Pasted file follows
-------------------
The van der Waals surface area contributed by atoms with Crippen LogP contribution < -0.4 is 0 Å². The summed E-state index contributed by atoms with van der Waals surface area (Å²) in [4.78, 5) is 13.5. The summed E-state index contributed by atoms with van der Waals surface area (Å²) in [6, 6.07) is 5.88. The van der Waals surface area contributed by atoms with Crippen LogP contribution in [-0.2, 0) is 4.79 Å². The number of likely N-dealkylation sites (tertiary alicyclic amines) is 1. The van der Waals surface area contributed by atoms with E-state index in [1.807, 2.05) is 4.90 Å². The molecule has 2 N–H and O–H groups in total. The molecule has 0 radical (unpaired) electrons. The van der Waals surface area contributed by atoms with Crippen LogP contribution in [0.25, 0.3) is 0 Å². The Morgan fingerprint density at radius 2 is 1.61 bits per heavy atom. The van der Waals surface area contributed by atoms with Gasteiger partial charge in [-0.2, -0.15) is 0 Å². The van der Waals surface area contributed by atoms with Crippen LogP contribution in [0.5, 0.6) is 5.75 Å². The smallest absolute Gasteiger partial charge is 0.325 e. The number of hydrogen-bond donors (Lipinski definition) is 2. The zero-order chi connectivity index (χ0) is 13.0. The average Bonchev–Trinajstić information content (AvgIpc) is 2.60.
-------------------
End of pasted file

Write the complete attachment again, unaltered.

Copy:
The van der Waals surface area contributed by atoms with Crippen LogP contribution < -0.4 is 0 Å². The summed E-state index contributed by atoms with van der Waals surface area (Å²) in [4.78, 5) is 13.5. The summed E-state index contributed by atoms with van der Waals surface area (Å²) in [6, 6.07) is 5.88. The van der Waals surface area contributed by atoms with Crippen LogP contribution in [-0.2, 0) is 4.79 Å². The number of likely N-dealkylation sites (tertiary alicyclic amines) is 1. The van der Waals surface area contributed by atoms with E-state index in [1.807, 2.05) is 4.90 Å². The molecule has 2 N–H and O–H groups in total. The molecule has 0 radical (unpaired) electrons. The van der Waals surface area contributed by atoms with Crippen LogP contribution in [0.25, 0.3) is 0 Å². The Morgan fingerprint density at radius 2 is 1.61 bits per heavy atom. The van der Waals surface area contributed by atoms with Gasteiger partial charge in [-0.2, -0.15) is 0 Å². The van der Waals surface area contributed by atoms with Crippen LogP contribution in [0.5, 0.6) is 5.75 Å². The smallest absolute Gasteiger partial charge is 0.325 e. The number of hydrogen-bond donors (Lipinski definition) is 2. The zero-order chi connectivity index (χ0) is 13.0. The average Bonchev–Trinajstić information content (AvgIpc) is 2.60.